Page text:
Solving COVID: August 12, 2020

Summer Meza
Russian President Vladimir Putin.
Illustrated | ALEXEY NIKOLSKY/SPUTNIK/AFP via Getty Images, iStock/ourlifelooklikeballoon, iStock/Anna Drozdova
Our 'Solving COVID' newsletter is a weekly roundup of the latest scientific advancements being made against the coronavirus pandemic. It tracks developments in testing, treating, and vaccinating. To receive the newsletter every week, please enter your email below:

1.

Russia claims victory in vaccine race, but scientists have major doubts

Russian President Vladimir Putin announced Tuesday that Russia has become the first country to approve a coronavirus vaccine, claiming victory in a global race to conquer COVID-19. The vaccine was developed by Moscow's Gamaleya Institute, and Putin said one of his two daughters is among the Russians already inoculated with the vaccine. Scientists in Russia and around the world warned the breakthrough was not all that Putin claimed, noting the vaccine had not gone through Phase 3 trials that are expected to take months and are the only way to be sure an experimental drug is safe and effective. Top U.S. infectious disease expert Dr. Anthony Fauci said he "seriously doubts" the vaccine has been thoroughly proven. Russian officials say large-scale production of the vaccine is scheduled for September. [Reuters, The Associated Press]

2.

Trump says U.S. will buy 100 million doses of Moderna vaccine

President Trump said Tuesday that the federal government will purchase 100 million doses of Moderna's experimental coronavirus vaccine, now in late-stage human trials. Moderna said separately that the deal is worth $1.5 billion, bringing the U.S. investment in Moderna's vaccine development to $2.5 billion. The new deal gives the government the option to buy up to 400 million doses, Moderna said. The U.S. has similar arrangements with pharmaceutical giants Pfizer, Johnson and Johnson, and other drug makers for early access to their potential COVID-19 vaccines. "We are investing in the development and manufacture of the top six vaccine candidates to ensure rapid delivery," Trump said. "The military is ready to go, they're ready to deliver a vaccine to Americans as soon as one is fully approved by the FDA." [CNBC]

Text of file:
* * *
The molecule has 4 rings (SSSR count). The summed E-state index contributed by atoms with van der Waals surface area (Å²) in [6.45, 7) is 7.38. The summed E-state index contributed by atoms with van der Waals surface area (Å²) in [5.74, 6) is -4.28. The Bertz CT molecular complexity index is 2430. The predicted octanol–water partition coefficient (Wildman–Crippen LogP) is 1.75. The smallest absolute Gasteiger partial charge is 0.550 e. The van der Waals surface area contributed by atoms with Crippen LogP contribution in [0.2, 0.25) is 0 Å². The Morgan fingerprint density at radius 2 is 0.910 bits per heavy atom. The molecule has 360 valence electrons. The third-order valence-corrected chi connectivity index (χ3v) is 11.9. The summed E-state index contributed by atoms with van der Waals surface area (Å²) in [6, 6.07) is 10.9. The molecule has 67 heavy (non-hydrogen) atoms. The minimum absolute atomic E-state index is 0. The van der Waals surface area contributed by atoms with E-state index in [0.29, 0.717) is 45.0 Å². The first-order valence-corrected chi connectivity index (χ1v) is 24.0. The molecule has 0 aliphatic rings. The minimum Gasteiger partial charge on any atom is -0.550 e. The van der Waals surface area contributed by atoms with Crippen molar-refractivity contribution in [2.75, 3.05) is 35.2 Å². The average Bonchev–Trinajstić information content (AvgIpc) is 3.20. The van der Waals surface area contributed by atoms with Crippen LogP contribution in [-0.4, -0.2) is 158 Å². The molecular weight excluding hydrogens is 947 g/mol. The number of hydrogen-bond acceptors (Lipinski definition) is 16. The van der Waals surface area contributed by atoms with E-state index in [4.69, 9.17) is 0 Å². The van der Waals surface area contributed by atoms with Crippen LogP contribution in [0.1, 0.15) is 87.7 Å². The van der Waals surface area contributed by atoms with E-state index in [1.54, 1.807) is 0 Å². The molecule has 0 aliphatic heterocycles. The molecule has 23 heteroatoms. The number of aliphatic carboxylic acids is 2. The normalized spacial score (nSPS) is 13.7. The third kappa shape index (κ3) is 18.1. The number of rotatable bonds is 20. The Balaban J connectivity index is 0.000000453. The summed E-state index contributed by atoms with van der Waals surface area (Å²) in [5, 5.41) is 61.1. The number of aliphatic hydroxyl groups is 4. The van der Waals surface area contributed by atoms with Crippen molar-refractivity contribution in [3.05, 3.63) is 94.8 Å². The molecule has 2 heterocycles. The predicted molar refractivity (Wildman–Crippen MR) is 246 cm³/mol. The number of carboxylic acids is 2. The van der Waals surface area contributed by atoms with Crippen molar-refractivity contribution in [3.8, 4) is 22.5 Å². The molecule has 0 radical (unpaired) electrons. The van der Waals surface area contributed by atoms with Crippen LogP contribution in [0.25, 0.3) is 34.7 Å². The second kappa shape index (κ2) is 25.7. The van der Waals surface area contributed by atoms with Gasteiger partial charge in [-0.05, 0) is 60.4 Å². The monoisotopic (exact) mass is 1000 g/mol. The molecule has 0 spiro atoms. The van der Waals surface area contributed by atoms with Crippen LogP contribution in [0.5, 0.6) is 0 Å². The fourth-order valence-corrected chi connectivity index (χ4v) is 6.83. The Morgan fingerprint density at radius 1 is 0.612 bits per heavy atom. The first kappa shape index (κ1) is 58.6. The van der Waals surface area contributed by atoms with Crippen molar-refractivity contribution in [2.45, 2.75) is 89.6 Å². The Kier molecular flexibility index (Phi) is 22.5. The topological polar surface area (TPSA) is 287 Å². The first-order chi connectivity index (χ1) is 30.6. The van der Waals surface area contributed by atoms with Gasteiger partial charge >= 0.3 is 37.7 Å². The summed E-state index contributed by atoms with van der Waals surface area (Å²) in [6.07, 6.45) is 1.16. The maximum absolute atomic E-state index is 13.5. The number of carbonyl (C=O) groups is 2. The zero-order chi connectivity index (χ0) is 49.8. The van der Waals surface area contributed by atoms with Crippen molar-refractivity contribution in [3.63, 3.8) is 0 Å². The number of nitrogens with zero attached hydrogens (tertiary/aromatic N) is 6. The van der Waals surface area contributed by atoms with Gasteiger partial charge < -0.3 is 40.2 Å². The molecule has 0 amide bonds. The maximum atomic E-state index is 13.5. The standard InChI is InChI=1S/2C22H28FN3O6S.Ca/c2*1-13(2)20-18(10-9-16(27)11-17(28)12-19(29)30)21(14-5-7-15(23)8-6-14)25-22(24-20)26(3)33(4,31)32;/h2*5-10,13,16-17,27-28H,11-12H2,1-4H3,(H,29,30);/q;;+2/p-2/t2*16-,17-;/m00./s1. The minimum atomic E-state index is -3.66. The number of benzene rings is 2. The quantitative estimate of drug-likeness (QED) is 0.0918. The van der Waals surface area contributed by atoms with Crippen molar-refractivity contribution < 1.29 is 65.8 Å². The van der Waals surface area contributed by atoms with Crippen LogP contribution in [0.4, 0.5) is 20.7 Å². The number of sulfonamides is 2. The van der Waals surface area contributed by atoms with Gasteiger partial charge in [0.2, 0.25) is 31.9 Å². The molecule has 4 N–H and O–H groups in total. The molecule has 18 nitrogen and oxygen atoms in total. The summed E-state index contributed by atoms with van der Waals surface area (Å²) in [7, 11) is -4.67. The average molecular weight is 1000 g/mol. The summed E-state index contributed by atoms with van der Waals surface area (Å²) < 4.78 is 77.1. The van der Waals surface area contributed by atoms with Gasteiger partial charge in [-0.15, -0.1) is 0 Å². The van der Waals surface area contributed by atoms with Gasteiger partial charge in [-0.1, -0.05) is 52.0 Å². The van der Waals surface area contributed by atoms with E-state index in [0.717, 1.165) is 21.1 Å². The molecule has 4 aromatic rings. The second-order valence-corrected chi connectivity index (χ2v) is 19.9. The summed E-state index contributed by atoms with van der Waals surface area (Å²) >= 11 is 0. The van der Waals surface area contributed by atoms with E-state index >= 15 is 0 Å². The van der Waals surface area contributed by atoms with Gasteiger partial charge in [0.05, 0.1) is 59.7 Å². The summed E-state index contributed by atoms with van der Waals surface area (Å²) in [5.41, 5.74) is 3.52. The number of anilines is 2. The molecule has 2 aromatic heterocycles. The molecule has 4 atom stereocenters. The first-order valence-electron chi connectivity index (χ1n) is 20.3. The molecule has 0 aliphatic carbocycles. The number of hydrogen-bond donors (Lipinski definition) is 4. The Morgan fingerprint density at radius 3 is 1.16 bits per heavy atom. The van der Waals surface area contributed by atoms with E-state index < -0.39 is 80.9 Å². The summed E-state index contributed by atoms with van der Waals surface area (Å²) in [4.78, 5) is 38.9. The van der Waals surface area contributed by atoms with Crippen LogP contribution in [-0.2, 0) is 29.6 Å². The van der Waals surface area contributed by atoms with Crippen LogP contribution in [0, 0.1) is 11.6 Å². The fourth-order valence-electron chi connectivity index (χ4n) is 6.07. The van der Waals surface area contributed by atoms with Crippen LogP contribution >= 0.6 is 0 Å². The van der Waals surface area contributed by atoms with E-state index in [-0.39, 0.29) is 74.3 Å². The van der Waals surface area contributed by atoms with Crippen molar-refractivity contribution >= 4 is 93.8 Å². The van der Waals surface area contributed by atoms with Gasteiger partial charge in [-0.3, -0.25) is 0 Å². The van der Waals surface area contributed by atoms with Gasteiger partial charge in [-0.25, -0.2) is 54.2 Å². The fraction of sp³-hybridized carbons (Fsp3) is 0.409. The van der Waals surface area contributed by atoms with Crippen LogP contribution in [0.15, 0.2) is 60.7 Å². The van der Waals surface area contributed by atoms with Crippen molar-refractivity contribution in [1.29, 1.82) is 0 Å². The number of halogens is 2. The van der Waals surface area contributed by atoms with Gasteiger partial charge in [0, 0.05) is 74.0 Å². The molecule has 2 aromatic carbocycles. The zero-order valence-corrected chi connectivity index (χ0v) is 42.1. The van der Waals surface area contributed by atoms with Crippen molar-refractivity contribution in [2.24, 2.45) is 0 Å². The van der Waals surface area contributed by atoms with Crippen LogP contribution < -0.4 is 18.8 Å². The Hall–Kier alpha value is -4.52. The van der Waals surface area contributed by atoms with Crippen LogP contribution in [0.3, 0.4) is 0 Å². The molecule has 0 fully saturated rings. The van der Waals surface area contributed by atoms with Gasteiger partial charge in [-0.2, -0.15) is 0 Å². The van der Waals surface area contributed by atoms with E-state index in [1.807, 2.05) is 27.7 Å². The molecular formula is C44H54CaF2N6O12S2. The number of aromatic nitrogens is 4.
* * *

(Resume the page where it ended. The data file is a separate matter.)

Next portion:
3.

U.S. 'may have missed a window' in coronavirus treatment development

Former Food and Drug Administration Commissioner Scott Gottlieb said the U.S. "may have a missed a window" to scale up production of a coronavirus treatment, which "could have been an important bridge to a vaccine." On Tuesday, Gottlieb said the focus on vaccine production even before federal approval means less emphasis on a potential treatment known as monoclonal antibodies. The treatment, made of genetically engineered antibodies, is reportedly a promising method in fighting COVID-19, and two separate clinical trials are in progress. The speed has been focused on vaccines, though Gottlieb said the antibody treatment could serve as a "hedge in the event vaccines are delayed or don't work." Because of the slow progress, Gottlieb said, "we just don't have enough doses to realize that goal." [Stat News]

4.

Gates Foundation donates $150 million to push coronavirus vaccine doses below $3

The Bill & Melinda Gates Foundation donated $150 million to the Serum Institute of India, the world's largest vaccine maker, the Gavi vaccine alliance announced Friday. The money will help speed up the development and distribution of an eventual COVID-19 vaccine and make it available to 92 poorer countries for no more than $3 per dose. "Too many times we've seen the most vulnerable countries left at the back of the queue when it comes to new treatments, new diagnostics and new vaccines," said Gavi CEO Dr. Seth Berkley. "If only the wealthiest countries in the world are protected, then international trade, commerce and society as a whole will continue to be hit hard," Berkley continued. The Serum Institute of India, the go-to supplier for the World Health Organization, is working with AstraZeneca to make its candidate vaccine. [The Wall Street Journal]

5.

Pfizer will manufacture Gilead's emergency coronavirus drug remdesivir to scale up its supply

Pfizer has entered a multi-year agreement with Gilead Sciences to manufacture its antiviral drug remdesivir, which has been FDA approved for emergency use to fight coronavirus. The partnership is intended to ramp up production of the intravenous drug. While no drug has been approved for the general treatment of coronavirus, remdesivir has been approved for emergency use. A study showed the drug, which was developed as a potential Ebola treatment, significantly reduced the risk of death in severely sick COVID-19 patients. The Trump administration previously bought up all the remdesivir Gilead was set to produce in July, August, and September. Concerns still remain over the price of remdesivir. At $520 per dose, it could cost a patient $3,000 over a typical coronavirus treatment. State attorneys general have sought to force Gilead to increase the supply of the drug and lower its price; the partnership with Pfizer could help in that goal. [CNBC]